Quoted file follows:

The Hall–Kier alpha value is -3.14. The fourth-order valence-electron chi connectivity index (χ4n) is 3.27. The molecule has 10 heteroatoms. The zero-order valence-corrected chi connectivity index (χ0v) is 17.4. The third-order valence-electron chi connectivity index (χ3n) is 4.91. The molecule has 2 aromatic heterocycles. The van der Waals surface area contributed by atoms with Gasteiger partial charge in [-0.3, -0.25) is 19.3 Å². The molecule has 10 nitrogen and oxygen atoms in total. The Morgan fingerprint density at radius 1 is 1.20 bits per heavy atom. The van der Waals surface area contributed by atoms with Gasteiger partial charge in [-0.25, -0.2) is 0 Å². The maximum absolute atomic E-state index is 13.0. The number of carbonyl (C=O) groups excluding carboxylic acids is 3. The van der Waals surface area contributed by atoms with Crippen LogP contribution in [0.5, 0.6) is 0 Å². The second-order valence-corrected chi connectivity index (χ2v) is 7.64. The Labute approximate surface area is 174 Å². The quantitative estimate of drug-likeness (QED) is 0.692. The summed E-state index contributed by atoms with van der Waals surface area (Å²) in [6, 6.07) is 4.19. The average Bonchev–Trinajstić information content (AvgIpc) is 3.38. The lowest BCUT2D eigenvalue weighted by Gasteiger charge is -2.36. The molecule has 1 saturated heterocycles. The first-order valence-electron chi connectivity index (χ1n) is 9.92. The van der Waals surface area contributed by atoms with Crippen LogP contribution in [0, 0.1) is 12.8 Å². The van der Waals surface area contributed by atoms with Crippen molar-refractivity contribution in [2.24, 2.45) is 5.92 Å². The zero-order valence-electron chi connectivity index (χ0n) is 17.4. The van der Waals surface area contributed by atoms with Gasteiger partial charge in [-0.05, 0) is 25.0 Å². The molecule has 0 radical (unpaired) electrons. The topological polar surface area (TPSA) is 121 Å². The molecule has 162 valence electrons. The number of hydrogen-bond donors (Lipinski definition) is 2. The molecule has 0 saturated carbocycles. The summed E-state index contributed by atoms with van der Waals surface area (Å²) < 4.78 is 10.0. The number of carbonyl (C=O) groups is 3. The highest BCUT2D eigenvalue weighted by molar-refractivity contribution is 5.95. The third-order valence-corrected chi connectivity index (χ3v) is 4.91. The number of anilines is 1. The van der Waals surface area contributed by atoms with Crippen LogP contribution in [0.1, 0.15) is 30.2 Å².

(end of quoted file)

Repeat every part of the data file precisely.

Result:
The Hall–Kier alpha value is -3.14. The fourth-order valence-electron chi connectivity index (χ4n) is 3.27. The molecule has 10 heteroatoms. The zero-order valence-corrected chi connectivity index (χ0v) is 17.4. The third-order valence-electron chi connectivity index (χ3n) is 4.91. The molecule has 2 aromatic heterocycles. The van der Waals surface area contributed by atoms with Gasteiger partial charge in [-0.3, -0.25) is 19.3 Å². The molecule has 10 nitrogen and oxygen atoms in total. The Morgan fingerprint density at radius 1 is 1.20 bits per heavy atom. The van der Waals surface area contributed by atoms with Gasteiger partial charge in [-0.25, -0.2) is 0 Å². The maximum absolute atomic E-state index is 13.0. The number of carbonyl (C=O) groups excluding carboxylic acids is 3. The van der Waals surface area contributed by atoms with Crippen LogP contribution in [0.5, 0.6) is 0 Å². The second-order valence-corrected chi connectivity index (χ2v) is 7.64. The Labute approximate surface area is 174 Å². The quantitative estimate of drug-likeness (QED) is 0.692. The summed E-state index contributed by atoms with van der Waals surface area (Å²) in [6, 6.07) is 4.19. The average Bonchev–Trinajstić information content (AvgIpc) is 3.38. The lowest BCUT2D eigenvalue weighted by Gasteiger charge is -2.36. The molecule has 1 saturated heterocycles. The first-order valence-electron chi connectivity index (χ1n) is 9.92. The van der Waals surface area contributed by atoms with Crippen LogP contribution in [0, 0.1) is 12.8 Å². The van der Waals surface area contributed by atoms with Crippen molar-refractivity contribution in [2.24, 2.45) is 5.92 Å². The zero-order valence-electron chi connectivity index (χ0n) is 17.4. The van der Waals surface area contributed by atoms with Gasteiger partial charge in [-0.05, 0) is 25.0 Å². The molecule has 0 radical (unpaired) electrons. The topological polar surface area (TPSA) is 121 Å². The molecule has 162 valence electrons. The number of hydrogen-bond donors (Lipinski definition) is 2. The molecule has 0 saturated carbocycles. The summed E-state index contributed by atoms with van der Waals surface area (Å²) < 4.78 is 10.0. The number of carbonyl (C=O) groups is 3. The highest BCUT2D eigenvalue weighted by molar-refractivity contribution is 5.95. The third-order valence-corrected chi connectivity index (χ3v) is 4.91. The number of anilines is 1. The van der Waals surface area contributed by atoms with Crippen LogP contribution in [0.1, 0.15) is 30.2 Å².